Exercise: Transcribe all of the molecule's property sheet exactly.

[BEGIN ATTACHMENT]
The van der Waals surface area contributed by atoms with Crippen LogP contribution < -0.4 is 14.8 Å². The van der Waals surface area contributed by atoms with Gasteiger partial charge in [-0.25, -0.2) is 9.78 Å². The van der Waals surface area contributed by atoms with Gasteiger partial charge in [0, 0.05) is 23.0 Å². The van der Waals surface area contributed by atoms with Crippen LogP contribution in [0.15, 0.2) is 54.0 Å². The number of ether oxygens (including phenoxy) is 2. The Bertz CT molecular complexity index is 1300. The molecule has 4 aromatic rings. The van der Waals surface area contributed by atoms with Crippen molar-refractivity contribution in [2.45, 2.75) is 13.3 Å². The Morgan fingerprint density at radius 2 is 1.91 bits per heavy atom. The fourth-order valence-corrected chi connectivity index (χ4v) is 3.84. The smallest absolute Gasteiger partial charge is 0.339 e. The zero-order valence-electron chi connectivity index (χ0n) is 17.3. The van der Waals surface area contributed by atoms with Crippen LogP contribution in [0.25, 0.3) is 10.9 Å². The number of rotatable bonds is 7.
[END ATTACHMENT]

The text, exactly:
The van der Waals surface area contributed by atoms with Crippen LogP contribution < -0.4 is 14.8 Å². The van der Waals surface area contributed by atoms with Gasteiger partial charge in [-0.25, -0.2) is 9.78 Å². The van der Waals surface area contributed by atoms with Gasteiger partial charge in [0, 0.05) is 23.0 Å². The van der Waals surface area contributed by atoms with Crippen LogP contribution in [0.15, 0.2) is 54.0 Å². The number of ether oxygens (including phenoxy) is 2. The Bertz CT molecular complexity index is 1300. The molecule has 4 aromatic rings. The van der Waals surface area contributed by atoms with Crippen molar-refractivity contribution in [2.45, 2.75) is 13.3 Å². The Morgan fingerprint density at radius 2 is 1.91 bits per heavy atom. The fourth-order valence-corrected chi connectivity index (χ4v) is 3.84. The smallest absolute Gasteiger partial charge is 0.339 e. The zero-order valence-electron chi connectivity index (χ0n) is 17.3. The van der Waals surface area contributed by atoms with Crippen LogP contribution in [0.25, 0.3) is 10.9 Å². The number of rotatable bonds is 7.